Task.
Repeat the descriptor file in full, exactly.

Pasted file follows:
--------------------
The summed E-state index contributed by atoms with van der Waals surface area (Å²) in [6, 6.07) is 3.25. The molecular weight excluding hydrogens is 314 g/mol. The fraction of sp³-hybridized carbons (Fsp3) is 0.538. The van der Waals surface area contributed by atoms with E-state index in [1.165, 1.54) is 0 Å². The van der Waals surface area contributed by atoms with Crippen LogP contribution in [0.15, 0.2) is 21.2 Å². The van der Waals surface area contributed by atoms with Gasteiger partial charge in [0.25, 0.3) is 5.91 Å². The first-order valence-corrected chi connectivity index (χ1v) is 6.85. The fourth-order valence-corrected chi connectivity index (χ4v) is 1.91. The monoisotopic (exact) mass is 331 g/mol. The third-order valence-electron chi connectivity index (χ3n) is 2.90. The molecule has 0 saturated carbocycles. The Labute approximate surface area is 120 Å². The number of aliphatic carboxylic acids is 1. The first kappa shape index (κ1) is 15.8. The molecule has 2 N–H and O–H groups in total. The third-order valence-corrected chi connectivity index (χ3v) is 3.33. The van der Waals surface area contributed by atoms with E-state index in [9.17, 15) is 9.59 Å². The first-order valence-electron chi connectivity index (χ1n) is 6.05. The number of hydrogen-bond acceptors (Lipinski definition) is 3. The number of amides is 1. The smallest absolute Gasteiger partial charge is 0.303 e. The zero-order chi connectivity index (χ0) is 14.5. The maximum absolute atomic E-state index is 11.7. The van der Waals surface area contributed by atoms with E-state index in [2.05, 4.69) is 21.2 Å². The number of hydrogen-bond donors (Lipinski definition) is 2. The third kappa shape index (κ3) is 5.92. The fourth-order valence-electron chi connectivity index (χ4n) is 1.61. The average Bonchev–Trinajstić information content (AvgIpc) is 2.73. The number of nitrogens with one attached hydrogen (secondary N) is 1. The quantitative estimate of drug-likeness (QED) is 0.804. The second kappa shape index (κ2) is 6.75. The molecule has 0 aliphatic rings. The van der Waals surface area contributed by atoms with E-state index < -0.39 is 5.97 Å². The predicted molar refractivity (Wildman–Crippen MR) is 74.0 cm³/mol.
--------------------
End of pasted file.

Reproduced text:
The summed E-state index contributed by atoms with van der Waals surface area (Å²) in [6, 6.07) is 3.25. The molecular weight excluding hydrogens is 314 g/mol. The fraction of sp³-hybridized carbons (Fsp3) is 0.538. The van der Waals surface area contributed by atoms with E-state index in [1.165, 1.54) is 0 Å². The van der Waals surface area contributed by atoms with Crippen LogP contribution in [0.15, 0.2) is 21.2 Å². The van der Waals surface area contributed by atoms with Gasteiger partial charge in [0.25, 0.3) is 5.91 Å². The first-order valence-corrected chi connectivity index (χ1v) is 6.85. The fourth-order valence-corrected chi connectivity index (χ4v) is 1.91. The monoisotopic (exact) mass is 331 g/mol. The third-order valence-electron chi connectivity index (χ3n) is 2.90. The molecule has 0 saturated carbocycles. The Labute approximate surface area is 120 Å². The number of aliphatic carboxylic acids is 1. The first kappa shape index (κ1) is 15.8. The molecule has 2 N–H and O–H groups in total. The third-order valence-corrected chi connectivity index (χ3v) is 3.33. The van der Waals surface area contributed by atoms with E-state index in [9.17, 15) is 9.59 Å². The first-order valence-electron chi connectivity index (χ1n) is 6.05. The number of hydrogen-bond acceptors (Lipinski definition) is 3. The number of amides is 1. The smallest absolute Gasteiger partial charge is 0.303 e. The zero-order chi connectivity index (χ0) is 14.5. The maximum absolute atomic E-state index is 11.7. The van der Waals surface area contributed by atoms with E-state index in [2.05, 4.69) is 21.2 Å². The number of hydrogen-bond donors (Lipinski definition) is 2. The third kappa shape index (κ3) is 5.92. The fourth-order valence-electron chi connectivity index (χ4n) is 1.61. The average Bonchev–Trinajstić information content (AvgIpc) is 2.73. The number of nitrogens with one attached hydrogen (secondary N) is 1. The quantitative estimate of drug-likeness (QED) is 0.804. The second kappa shape index (κ2) is 6.75. The molecule has 0 aliphatic rings. The van der Waals surface area contributed by atoms with E-state index < -0.39 is 5.97 Å². The predicted molar refractivity (Wildman–Crippen MR) is 74.0 cm³/mol.